What’s to be gained from reverse engineering a four-decade-old video game? As it turns out, quite a lot, and as you’ll learn from [Norbert]’s recent talk at the ViennaJS meetup, it’s not just about bringing a classic back to life.
Continue reading “Forty-Year-Old Arcade Game Reveals Secrets of Robot Path Planning”
In this article, I’ll take you on a trip through the math of randomness, through to pseudo-randomness, and then loop back around and cover the history of the bad PRNG and its replacements. If you’ve been waiting for an excuse to get into PRNGs, you can use this bizarre fail and its fix as your excuse.
But first, some words of wisdom:
Any one who considers arithmetical methods of producing random digits is, of course, in a state of sin. For, as has been pointed out several times, there is no such thing as a random number — there are only methods to produce random numbers, and a strict arithmetic procedure of course is not such a method.
John von Neumann
John von Neumann was a very smart man — that goes without saying. But in two sentences, he conveys something tremendously deep and tremendously important about random variables and their mathematical definition. Indeed, when you really understand these two sentences, you’ll understand more about randomness than most everyone you’ll meet.
A lot of great schematics wind up on the back of bar napkins or diner place mats. When inspiration strikes, you have to capture it, after all. Today, you are as likely to draw schematics on a computer and there are plenty of options for that; if you can install software your options are almost limitless. And if you have a modern Web browser, there are lots of good options that don’t even require an install.
Continue reading “The Worst CAD Package Ever is Still Handy”
The ESP8266 is a popular WiFi chip that provides a relatively transparent connection between the TX and RX pins of a microcontroller and a WiFi network. It was released a little more than a year ago, and since then developers and hardware hackers have turned the ESP into much more than a serial to WiFi bridge. It’s a microcontroller platform unto itself, with a real development environment and support for the scripting language Lua.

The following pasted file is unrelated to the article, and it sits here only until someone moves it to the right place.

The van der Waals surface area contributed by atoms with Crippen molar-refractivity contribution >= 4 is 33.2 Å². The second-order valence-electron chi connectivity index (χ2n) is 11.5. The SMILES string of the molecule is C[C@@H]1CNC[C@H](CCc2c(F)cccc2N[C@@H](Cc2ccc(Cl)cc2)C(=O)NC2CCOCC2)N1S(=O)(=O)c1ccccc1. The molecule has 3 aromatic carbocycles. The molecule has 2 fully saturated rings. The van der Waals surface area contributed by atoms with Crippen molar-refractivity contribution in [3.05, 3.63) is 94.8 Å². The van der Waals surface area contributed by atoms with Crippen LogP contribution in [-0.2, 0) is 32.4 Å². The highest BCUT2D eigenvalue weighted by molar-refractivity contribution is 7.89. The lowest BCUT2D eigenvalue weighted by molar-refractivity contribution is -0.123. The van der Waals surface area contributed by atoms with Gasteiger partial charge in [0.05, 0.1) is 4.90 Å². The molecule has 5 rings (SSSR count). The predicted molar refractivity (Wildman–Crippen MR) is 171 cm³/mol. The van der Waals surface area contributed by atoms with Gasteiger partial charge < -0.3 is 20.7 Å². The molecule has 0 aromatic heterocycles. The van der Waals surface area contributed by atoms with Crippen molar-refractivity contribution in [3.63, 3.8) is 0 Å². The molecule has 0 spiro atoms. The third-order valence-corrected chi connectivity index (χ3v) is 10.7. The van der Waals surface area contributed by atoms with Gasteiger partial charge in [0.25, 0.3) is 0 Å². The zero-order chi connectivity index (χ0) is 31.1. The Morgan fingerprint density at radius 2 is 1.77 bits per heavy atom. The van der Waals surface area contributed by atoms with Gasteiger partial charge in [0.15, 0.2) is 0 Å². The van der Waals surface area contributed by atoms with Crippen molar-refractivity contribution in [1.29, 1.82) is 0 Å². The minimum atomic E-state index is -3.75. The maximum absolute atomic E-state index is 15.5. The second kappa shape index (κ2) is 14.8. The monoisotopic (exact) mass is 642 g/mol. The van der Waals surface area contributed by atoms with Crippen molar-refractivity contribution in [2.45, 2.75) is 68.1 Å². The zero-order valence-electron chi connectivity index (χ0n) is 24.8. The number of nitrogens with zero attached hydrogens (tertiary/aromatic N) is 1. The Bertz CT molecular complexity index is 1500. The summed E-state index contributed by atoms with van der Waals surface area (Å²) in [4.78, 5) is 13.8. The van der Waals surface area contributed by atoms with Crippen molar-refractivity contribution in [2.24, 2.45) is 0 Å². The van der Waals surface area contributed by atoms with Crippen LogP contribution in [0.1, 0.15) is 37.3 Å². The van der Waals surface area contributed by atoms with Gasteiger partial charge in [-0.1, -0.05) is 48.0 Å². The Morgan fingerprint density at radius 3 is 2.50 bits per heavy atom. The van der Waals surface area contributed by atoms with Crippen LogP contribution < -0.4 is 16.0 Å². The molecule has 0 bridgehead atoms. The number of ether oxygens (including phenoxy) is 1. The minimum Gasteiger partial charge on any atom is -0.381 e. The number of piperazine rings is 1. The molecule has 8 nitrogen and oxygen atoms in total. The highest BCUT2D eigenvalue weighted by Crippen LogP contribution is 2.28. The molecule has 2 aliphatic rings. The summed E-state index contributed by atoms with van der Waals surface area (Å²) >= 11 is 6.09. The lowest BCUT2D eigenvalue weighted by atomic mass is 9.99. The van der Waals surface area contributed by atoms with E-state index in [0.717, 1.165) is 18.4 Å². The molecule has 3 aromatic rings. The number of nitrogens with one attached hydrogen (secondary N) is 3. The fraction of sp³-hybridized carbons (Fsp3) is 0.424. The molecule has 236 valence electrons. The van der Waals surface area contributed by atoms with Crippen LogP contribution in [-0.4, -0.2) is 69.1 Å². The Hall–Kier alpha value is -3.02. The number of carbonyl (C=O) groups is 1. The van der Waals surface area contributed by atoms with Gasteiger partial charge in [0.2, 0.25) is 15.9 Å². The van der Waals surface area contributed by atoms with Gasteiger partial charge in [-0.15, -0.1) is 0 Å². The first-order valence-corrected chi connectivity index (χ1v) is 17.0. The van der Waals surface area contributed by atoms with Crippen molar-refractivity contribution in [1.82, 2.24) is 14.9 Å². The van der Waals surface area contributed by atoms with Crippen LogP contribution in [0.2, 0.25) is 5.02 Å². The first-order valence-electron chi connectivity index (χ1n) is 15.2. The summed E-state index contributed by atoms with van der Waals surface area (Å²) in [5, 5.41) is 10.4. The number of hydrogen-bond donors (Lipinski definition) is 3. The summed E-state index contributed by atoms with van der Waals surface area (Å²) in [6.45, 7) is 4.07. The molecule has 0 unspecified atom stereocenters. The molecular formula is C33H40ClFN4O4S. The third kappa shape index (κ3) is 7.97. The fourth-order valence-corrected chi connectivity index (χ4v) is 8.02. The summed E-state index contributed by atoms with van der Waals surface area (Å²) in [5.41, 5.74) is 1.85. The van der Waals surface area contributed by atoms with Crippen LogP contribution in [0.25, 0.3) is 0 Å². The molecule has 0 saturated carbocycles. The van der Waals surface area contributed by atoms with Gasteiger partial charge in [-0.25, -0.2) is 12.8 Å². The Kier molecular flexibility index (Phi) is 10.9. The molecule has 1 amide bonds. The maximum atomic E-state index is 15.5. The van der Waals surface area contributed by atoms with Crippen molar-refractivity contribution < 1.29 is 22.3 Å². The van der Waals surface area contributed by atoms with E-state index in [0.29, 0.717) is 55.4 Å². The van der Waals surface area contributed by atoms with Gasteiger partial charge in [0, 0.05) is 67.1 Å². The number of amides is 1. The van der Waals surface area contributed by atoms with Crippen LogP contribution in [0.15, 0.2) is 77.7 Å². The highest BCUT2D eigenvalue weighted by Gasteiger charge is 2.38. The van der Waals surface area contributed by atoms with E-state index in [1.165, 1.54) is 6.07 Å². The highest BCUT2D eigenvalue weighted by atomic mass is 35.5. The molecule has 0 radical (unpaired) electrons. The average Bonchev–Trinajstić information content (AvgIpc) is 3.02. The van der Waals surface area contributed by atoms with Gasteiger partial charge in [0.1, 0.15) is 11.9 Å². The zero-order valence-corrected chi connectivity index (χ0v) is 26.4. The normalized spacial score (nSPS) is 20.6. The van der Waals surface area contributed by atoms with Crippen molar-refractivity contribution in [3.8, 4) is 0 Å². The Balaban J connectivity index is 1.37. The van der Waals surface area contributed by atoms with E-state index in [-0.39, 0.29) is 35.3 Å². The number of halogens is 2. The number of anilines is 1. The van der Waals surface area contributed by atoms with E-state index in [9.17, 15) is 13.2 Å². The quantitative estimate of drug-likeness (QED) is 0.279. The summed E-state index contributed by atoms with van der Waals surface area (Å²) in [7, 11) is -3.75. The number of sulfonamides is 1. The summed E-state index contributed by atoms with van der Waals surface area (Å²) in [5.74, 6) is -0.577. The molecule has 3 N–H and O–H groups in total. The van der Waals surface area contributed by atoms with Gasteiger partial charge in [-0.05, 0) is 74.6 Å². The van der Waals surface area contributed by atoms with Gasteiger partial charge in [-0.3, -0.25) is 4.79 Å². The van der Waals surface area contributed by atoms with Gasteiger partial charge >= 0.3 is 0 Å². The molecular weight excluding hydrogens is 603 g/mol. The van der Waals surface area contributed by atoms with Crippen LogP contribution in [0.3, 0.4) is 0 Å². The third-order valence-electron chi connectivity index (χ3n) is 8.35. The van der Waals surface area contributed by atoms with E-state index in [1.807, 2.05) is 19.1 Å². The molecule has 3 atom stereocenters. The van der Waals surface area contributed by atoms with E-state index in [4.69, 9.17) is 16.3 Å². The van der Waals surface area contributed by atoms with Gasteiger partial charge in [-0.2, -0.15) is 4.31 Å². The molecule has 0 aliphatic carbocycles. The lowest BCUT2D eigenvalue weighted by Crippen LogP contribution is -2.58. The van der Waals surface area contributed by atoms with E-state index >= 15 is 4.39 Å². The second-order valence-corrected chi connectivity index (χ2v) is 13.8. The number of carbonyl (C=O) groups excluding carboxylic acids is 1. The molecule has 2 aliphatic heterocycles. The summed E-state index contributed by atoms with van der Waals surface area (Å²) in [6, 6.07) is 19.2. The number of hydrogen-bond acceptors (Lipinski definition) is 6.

A lot of people find scripting languages very productive and we’ve seen quite a few chips now supporting what you normally think of as a scripting language. These high-level abstraction languages are great, until they aren’t. When you need to go under the abstraction and do something complex or you need every cycle of performance, you might have to break your normal tools.
Given the small selection of materials, the entire project is a labor of love. Even the video (after the break) glosses over the careful selection of bearings, bolt-hole spacing, and time-sensitive gear ratios, each of which may be an easy macro in other CAD programs that [Lawrence], in this case, needed to add himself.
Finally, the entire project is open source and up for download on the Githubs. It’s not every day we can build ourselves a pendulum clock with a simple command-line-incantation to
Thanks for the tip, [Bartgrantham]!
Continue reading “Laser-Cut Clock Kicks Your CAD Tools to the Curb and Opts for Python”
[Daniel] has some awesome examples included on his website where you can test out the functionality for yourself. He has a hands-free scrolling example, spectrum plot, and even a virtual theremin. Since his code is bundled up into an easy-to-use library, it should be fairly easy to integrate into any webpage. The only real limitation to the library is that it only works in Chrome right now (Firefox doesn’t support disabling echo cancellation).